Open and Closed Parks and Trails in Santa Monica Mountains National Recreation Area
NPS continues to reopen sites and trails within the Woolsey Fire area into 2019. Some areas may remain closed for an extended period of time due to safety hazards and to allow revegetation of many sensitive areas. Off-trail use is prohibited except at Circle X Ranch as noted below. Click here to view our trail closures map (revised 3/20/2019 -- the recent opening of the Backbone Trail between Yerba Buena Rd and Mishe Mokwa is not reflected).
Open Parks and Trails:
• Cheeseboro/Palo Comado Canyons
• Solstice Canyon (open except for Dry Canyon Trail)
• Paramount Ranch
• Circle X Ranch: Trails are open except portions of the Backbone Trail, as described below. Off-trail use is allowed only north of Mishe Mokwa Trail and Tri-Peaks Trail, and south of the Grotto Trail.
• Backbone Trail: Open except between Corral Canyon Trailhead and Kanan Road Trailhead.
Closed Parks and Trails:
• Zuma/Trancas Canyons: Closed except for the Backbone Trail.
• Peter Strauss Ranch
• Rocky Oaks
• Arroyo Sequit
• All other NPS lands not listed here are closed to the public, including roads and unauthorized trails on the property.
In anticipation of or during inclement weather, some areas may close. There are many other land management agencies in the National Recreation Area, such as California State Parks and Mountains Recreation Conservation Authority (MRCA). Please consult with each area for respective closures of their oversight.
The Woolsey Fire Spreads into the Santa Monica Mountains
The destructive Woolsey Fire started on November 8, 2018 near the Santa Susana Field Laboratory above Simi Valley near the boundary between Los Angeles and Ventura counties. Santa Ana winds pushed the fire in a southerly direction the first day. It then crossed the 101 Freeway between the San Fernando Valley and the Conejo Valley and headed into the Santa Monica Mountains.
Santa Monica Mountains National Recreation Area (SMMNRA) sustained significant damage from the Woolsey Fire. It burned almost 100,000 acres of land. Most of Western Town at Paramount Ranch was destroyed, as well as the 1927 Peter Strauss Ranch house, the Rocky Oaks ranger residence and museum building, and a part of the UCLA La Kretz Field Station.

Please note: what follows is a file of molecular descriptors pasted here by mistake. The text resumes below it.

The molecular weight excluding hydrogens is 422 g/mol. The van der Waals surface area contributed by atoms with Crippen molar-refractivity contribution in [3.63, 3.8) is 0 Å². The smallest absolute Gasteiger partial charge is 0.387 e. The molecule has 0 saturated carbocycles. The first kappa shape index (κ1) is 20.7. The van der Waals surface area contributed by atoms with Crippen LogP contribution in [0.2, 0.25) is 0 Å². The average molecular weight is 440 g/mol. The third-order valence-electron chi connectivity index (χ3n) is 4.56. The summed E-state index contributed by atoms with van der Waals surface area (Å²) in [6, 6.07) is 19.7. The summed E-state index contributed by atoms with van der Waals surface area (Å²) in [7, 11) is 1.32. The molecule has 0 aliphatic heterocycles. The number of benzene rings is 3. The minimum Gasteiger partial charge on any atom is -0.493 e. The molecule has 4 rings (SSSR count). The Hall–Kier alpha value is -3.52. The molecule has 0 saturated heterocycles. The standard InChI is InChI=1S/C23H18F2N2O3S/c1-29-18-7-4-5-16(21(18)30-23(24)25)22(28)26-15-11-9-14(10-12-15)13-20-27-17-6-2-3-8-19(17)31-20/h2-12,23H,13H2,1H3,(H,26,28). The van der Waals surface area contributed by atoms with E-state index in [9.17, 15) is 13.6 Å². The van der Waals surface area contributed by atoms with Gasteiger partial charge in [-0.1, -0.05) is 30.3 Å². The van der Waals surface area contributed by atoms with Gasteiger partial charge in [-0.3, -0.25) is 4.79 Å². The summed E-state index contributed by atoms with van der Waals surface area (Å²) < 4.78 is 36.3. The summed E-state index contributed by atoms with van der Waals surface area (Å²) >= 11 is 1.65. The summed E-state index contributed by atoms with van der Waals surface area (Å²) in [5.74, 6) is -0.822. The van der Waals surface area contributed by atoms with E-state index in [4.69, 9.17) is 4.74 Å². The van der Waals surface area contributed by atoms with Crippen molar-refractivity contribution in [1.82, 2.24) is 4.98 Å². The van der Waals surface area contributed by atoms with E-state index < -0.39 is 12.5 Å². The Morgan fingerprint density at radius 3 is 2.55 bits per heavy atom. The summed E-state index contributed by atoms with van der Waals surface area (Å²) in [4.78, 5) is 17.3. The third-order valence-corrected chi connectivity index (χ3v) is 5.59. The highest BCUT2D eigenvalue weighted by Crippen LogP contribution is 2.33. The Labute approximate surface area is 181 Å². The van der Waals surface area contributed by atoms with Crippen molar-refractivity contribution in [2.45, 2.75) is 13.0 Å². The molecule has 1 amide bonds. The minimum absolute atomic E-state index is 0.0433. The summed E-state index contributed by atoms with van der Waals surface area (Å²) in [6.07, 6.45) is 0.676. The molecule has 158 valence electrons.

More than 21,000 of the 23,595 National Park Service acres (88%) within the park boundary burned. Our park partners, California State Parks, the Mountains Recreation and Conservation Authority and the Santa Monica Mountains Conservancy, also sustained significant damage. The numbers being used above are Ownership Acres, which is different from Direct Protection Area Acres - the latter which is used to calculate cost.
The Woolsey Fire has burned more acres within SMMNRA than any other fire in recorded history. Prior to the Woolsey Fire, the biggest park fire was the 1993 Green Meadows Fire at 38,000 acres. The 1970 Clampitt Fire burned 115,537 acres, but it did not burn nearly as much within the recreation area.
Structural damage within the park:
Most of Western Town at Paramount Ranch, a National Historic Register site, including one park residence. This is the only site in the National Park Service that interprets American film history. It is still a working movie ranch that allows the public to see filmmaking in action.
The 1926 Peter Strauss Ranch home/Harry Miller House was significantly damaged. From its history as Lake Enchanto, a precursor to larger amusement parks like Disneyland, Peter Strauss Ranch has gone through many changes over the years. The amphitheater survived the fire and we look forward to continuing to host the Tiny Porch Summer Concert Series at the venue, as well as many other special events.
Most of the joint National Park Service/UCLA La Kretz Research Center
The Rocky Oaks ranger residence and attached archives building
Though fire is a natural part of the ecosystem, too much fire can harm plant communities, reduce wildlife habitat, and actually increase future fire risk. Historically, scientists believe that coastal Southern California only had a fire every 100 years or so. Current fires (more than every 20 years) are not natural.
If the landscape burns more than once in a 20-year span, invasive weeds and grasses can establish themselves, making the area even more prone to fire. Invasive weeds and grasses, also known as “flashy fuels,” burn quickly and are more susceptible to wind-driven flames.
In general, large animals like deer, coyotes, bobcats, and mountain lions can cover lots of ground and may be able to escape flames. Smaller animals have a much more difficult time. Reptiles and amphibians try to burrow underground.
Though it's too early to say how wildlife in general have fared with this very large and fast-moving fire, we have the following updates on the mountain lions and bobcats we are currently tracking: